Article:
We were compelled to fall back, as the regiment on the extreme left, being flanked by a superior force of the enemy, gave way. It was impossible to hold the position we had gained, as the enemy had the advantage in numbers and position. In a few minutes after we had fallen back, General Ramseur with his brigade arrived.... An advance and charge was immediately ordered.... We drove (in connection with the other brigades of the division) the enemy through the town and to the heights beyond it. The greater portion of my brigade had passed through the town, and I had ordered up some pieces of artillery and had formed my brigade, and, in conjunction with General Doles, was in the act of charging the hill, when I was recalled, and ordered to form my brigade beyond the railroad.
(Submitted on January 19, 2009, by Craig Swain of Leesburg, Virginia.)
O'Neal's Brigade Marker Photo, Click for full size
By Brian Scott, September 23, 2015
4. O'Neal's Brigade Marker
 
 
Categories. War, US Civil
 
O'Neal Attacks From Oak Hill Photo, Click for full size
By Craig Swain, November 1, 2008
5. O'Neal Attacks From Oak Hill
Looking north on Confederate Avenue toward the Peace Memorial. O'Neal formed his Brigade, minus two regiments, with the 12th Alabama on the west (left of this photo), 26th Alabama in the center, and 6th Alabama to the east (right of this photo) for the initial attack on the Federal lines. The arrayed force charged down the slope here, but encountered heavy resistance from Baxter's Federal Brigade. The repulse of O'Neal's Brigade opened up the flanks of Iverson's Brigade further west.
The 5th Alabama Links with Doles' Brigade Photo, Click for full size
By Craig Swain, November 1, 2008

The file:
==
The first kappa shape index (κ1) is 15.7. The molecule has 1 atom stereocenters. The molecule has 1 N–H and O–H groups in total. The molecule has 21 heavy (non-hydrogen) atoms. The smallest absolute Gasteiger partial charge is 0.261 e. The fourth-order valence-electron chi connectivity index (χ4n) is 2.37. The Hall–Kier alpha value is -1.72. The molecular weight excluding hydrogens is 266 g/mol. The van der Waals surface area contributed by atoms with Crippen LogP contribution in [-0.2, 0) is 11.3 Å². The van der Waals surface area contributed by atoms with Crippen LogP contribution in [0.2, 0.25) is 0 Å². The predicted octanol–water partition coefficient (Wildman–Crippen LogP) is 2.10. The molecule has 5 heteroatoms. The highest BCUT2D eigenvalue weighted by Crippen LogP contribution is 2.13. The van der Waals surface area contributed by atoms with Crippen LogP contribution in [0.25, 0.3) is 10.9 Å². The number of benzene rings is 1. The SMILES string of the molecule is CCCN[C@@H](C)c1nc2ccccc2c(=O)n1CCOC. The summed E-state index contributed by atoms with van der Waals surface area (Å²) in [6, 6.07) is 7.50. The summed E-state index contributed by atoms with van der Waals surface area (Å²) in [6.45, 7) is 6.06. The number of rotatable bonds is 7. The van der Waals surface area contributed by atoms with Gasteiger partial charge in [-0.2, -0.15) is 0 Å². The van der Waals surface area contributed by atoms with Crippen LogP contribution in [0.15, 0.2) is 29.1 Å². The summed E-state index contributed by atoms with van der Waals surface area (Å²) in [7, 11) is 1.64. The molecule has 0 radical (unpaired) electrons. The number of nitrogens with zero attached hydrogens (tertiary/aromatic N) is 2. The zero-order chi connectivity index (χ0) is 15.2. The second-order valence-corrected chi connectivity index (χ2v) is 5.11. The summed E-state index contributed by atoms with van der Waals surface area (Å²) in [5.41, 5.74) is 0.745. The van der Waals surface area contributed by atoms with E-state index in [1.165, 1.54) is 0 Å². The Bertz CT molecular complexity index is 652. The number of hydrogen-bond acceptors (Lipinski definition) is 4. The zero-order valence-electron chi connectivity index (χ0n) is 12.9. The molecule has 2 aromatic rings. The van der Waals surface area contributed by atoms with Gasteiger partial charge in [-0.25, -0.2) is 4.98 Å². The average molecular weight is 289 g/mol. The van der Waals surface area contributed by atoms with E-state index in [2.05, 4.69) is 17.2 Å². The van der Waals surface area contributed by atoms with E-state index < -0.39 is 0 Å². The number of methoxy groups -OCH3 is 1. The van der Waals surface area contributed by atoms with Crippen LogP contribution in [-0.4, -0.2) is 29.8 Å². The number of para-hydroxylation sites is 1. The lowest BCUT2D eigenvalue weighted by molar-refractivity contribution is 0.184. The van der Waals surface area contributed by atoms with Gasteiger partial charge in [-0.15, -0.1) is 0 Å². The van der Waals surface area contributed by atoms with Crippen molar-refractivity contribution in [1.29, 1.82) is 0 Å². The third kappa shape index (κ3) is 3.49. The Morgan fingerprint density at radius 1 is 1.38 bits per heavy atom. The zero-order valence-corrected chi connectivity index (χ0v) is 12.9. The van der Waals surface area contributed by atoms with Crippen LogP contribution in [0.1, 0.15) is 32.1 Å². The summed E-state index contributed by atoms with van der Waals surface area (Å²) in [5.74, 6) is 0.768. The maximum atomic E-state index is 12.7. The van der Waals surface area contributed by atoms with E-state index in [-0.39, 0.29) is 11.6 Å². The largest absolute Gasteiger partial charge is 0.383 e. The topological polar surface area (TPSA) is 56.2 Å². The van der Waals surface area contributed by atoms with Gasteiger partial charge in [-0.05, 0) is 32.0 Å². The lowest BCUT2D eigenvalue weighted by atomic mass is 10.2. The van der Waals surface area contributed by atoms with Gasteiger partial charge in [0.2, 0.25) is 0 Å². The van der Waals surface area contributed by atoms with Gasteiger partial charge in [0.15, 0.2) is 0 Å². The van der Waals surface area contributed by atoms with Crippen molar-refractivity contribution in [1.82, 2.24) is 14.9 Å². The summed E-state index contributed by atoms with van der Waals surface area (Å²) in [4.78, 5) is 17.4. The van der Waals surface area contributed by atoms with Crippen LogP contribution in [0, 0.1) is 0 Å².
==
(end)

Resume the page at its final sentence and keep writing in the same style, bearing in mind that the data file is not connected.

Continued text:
6. The 5th Alabama Links with Doles' Brigade
The 5th Alabama, as indicated on the tablet text and O'Neal's official report, was posted in the gap between O'Neal's and Doles' Brigades. As posted the regiment formed north of the McLean Farm, seen here from near the tablet location on Oak Hill.
Overhead View of O'Neal's Attacks Photo, Click for full size
By Craig Swain, November 1, 2008
7. Overhead View of O'Neal's Attacks
Looking from the Oak Ridge observation tower toward the Peace Light. O'Neal commanded the 6th, 12th, and 26th Alabama at the top of Oak Hill, near the location of the light. The 3rd Alabama, detached from the Brigade, was posted to the south of Mummasburg Road, on the left of this view. After the first repulse, O'Neal reformed and advanced in coordination with Ramseur's Brigade. That final assault, which occurred at the same time as developments at other sectors of the field overwhelmed the Federal lines.
 
 
Credits. This page originally submitted on , by Craig Swain of Leesburg, Virginia. This page has been viewed 813 times since then and 66 times this year. Photos:   1. submitted on , by Craig Swain of Leesburg, Virginia.   2. submitted on , by Brian Scott of Anderson, South Carolina.   3. submitted on , by Craig Swain of Leesburg, Virginia.   4. submitted on , by Brian Scott of Anderson, South Carolina.   5, 6, 7. submitted on , by Craig Swain of Leesburg, Virginia. This page was last revised on July 24, 2016.